Homeowners Claim

Here is a homeowners claim that has a different twist to it.  The case is from the Southern District of Texas, Corpus Christi Division, and is styled, Kenneth Stokley v. Allstate Texas Lloyds.

In this case the Plaintiff, Stokley filed a Motion to Compel Appraisal and Allstate is trying to avoid the appraisal claiming the appraisal provision in the insurance policy should not be enforced because Stokley delayed his request for appraisal and Allstate is prejudiced by the delay and Stokley already made repairs and thus, waived the appraisal.

Mere delay is not enough to find waiver; Allstate must show prejudice.  Allstate argues Stokley intentionally delayed to increase pre-judgement interest to accrue on damages.

Allstate argues that appraisal is a pre-suit remedy and that its post-suit invocation prejudices Allstate.

The appraisal provision in this case anticipates a demand for appraisal after suit is filed.  Thus, the expense of defense was anticipated by Allstate when formulating its policy.

Next, the policy imposes a two year limitations provision.  This forces a lawsuit earlier than would otherwise be necessary under the four year breach of contract limitations period.

Next, the appraisal provision allows for either party to make a demand for appraisal.

Case law does not support a finding that the appraisal remedy was waived in this case.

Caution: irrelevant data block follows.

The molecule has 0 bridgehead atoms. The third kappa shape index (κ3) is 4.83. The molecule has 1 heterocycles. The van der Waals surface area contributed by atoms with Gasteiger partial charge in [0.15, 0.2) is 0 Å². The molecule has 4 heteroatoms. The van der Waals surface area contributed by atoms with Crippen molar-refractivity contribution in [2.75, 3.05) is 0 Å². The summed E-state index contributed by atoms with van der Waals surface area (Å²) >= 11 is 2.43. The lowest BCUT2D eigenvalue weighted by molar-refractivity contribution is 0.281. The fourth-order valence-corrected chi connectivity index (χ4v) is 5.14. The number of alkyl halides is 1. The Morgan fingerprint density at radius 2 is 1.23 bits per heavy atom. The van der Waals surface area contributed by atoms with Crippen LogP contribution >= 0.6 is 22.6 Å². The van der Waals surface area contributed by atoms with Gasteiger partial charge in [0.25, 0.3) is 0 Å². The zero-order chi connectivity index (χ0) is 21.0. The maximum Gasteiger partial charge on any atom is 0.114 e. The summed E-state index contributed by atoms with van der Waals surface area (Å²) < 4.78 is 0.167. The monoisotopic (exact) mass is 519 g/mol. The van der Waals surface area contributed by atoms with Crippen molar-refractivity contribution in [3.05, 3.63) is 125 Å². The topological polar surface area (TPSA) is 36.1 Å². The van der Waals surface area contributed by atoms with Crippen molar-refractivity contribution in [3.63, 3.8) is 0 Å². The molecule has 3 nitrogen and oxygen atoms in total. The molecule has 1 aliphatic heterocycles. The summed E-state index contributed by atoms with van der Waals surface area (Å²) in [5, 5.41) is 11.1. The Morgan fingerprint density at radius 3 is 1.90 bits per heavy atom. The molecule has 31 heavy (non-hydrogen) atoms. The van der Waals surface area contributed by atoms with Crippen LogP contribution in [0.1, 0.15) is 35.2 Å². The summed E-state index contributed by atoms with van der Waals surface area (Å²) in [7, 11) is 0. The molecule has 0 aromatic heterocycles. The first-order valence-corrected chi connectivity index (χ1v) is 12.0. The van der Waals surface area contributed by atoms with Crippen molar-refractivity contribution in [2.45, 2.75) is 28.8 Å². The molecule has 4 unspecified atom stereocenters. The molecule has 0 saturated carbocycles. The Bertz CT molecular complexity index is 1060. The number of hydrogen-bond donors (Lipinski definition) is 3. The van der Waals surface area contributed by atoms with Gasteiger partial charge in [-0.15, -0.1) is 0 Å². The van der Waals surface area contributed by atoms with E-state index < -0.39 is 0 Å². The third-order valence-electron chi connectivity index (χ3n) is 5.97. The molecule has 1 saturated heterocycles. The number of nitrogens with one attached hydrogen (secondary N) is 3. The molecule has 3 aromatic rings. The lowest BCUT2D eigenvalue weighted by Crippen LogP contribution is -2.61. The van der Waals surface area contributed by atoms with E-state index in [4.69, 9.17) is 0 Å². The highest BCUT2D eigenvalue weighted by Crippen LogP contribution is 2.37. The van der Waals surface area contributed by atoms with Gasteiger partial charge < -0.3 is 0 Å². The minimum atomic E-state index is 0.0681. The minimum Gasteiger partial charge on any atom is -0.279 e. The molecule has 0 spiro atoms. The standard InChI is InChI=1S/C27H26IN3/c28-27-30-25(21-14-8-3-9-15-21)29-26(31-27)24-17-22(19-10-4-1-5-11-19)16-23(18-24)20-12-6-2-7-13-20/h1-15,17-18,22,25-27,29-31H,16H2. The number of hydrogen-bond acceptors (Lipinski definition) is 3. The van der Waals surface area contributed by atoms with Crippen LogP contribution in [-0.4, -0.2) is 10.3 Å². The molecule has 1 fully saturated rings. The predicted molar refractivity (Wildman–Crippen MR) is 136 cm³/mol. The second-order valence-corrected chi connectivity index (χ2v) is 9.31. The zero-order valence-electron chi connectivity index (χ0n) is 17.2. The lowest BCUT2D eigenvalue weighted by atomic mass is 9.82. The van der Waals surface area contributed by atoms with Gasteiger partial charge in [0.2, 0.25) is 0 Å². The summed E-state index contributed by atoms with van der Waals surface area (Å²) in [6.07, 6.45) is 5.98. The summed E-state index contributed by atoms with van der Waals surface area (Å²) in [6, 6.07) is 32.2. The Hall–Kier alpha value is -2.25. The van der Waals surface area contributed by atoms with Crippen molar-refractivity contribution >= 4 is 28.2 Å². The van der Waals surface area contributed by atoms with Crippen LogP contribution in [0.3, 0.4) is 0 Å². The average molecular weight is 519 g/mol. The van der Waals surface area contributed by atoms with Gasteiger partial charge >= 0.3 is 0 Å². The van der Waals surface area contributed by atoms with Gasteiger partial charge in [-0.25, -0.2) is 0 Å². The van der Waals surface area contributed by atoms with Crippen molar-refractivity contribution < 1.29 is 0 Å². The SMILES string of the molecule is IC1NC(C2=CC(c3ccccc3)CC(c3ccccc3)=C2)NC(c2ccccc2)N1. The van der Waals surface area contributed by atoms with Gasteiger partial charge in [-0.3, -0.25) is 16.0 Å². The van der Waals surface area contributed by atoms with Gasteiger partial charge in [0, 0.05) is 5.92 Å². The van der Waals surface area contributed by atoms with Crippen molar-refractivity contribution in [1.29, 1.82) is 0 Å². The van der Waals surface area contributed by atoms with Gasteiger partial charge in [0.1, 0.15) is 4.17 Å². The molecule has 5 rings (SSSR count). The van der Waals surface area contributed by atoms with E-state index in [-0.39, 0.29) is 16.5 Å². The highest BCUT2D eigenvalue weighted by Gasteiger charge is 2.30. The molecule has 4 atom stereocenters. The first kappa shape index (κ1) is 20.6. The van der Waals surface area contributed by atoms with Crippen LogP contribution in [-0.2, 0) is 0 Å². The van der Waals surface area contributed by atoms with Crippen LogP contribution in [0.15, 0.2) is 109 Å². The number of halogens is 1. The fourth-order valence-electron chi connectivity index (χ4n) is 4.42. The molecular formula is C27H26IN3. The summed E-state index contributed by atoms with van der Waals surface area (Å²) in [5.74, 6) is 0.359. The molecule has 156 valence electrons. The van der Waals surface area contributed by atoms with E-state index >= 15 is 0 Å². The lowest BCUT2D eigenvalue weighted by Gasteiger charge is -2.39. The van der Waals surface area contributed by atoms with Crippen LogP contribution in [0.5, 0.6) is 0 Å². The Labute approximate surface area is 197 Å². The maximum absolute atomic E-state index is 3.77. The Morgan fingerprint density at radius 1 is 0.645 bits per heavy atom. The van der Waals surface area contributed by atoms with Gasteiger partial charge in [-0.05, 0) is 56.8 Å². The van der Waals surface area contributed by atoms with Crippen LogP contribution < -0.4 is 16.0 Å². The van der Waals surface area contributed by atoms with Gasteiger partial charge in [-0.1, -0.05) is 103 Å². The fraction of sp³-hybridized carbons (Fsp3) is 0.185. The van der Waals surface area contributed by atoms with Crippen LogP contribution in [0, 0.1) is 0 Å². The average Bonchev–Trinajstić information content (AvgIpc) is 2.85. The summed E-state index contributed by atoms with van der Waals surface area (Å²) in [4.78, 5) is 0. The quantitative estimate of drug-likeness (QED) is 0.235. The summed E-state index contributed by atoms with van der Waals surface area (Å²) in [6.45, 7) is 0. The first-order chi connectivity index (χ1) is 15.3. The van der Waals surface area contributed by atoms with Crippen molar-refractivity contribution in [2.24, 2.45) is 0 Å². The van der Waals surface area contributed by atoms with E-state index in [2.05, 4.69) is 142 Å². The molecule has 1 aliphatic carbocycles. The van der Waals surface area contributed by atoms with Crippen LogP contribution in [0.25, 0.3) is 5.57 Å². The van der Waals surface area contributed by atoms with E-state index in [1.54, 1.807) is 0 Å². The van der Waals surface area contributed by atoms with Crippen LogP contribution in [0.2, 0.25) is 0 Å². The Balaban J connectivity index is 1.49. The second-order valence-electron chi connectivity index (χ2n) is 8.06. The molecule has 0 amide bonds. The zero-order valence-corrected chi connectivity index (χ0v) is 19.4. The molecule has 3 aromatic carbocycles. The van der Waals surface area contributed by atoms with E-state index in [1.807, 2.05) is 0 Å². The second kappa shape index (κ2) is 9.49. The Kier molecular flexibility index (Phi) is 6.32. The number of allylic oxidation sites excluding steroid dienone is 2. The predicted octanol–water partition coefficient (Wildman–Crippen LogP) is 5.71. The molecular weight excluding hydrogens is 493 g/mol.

The appraisal demand was made before the Court’s initial pretrial conference.  In a situation where litigation proceedings have only begun, appraisal has not necessarily been waived.  Allstate had not identified any conduct other than the filing of suit that is allegedly inconsistent with Stokley’s invocation of his appraisal remedy.

Stokley’s appraisal demand was filed approximately five months after the case was originally filed, however because there were no other proceedings intervening, Allstate cannot demonstrate any plaintiff induced delay, expense, or alternate resolution of the merits during the time the case has been pending.

Allstate also argues that Stokley’s repair of some of the damage, the fence, has rendered appraisal impractical and prejudicial.

There is no claim here that the damaged property was in need of cleaning rather than repair and replacement.  And the property that has been repaired is only part of the claim.  The repair of the fence does not negate the benefits to be gained by appraisal of other property damage.

The Court granted Stokley’s Motion To Compel Appraisal.

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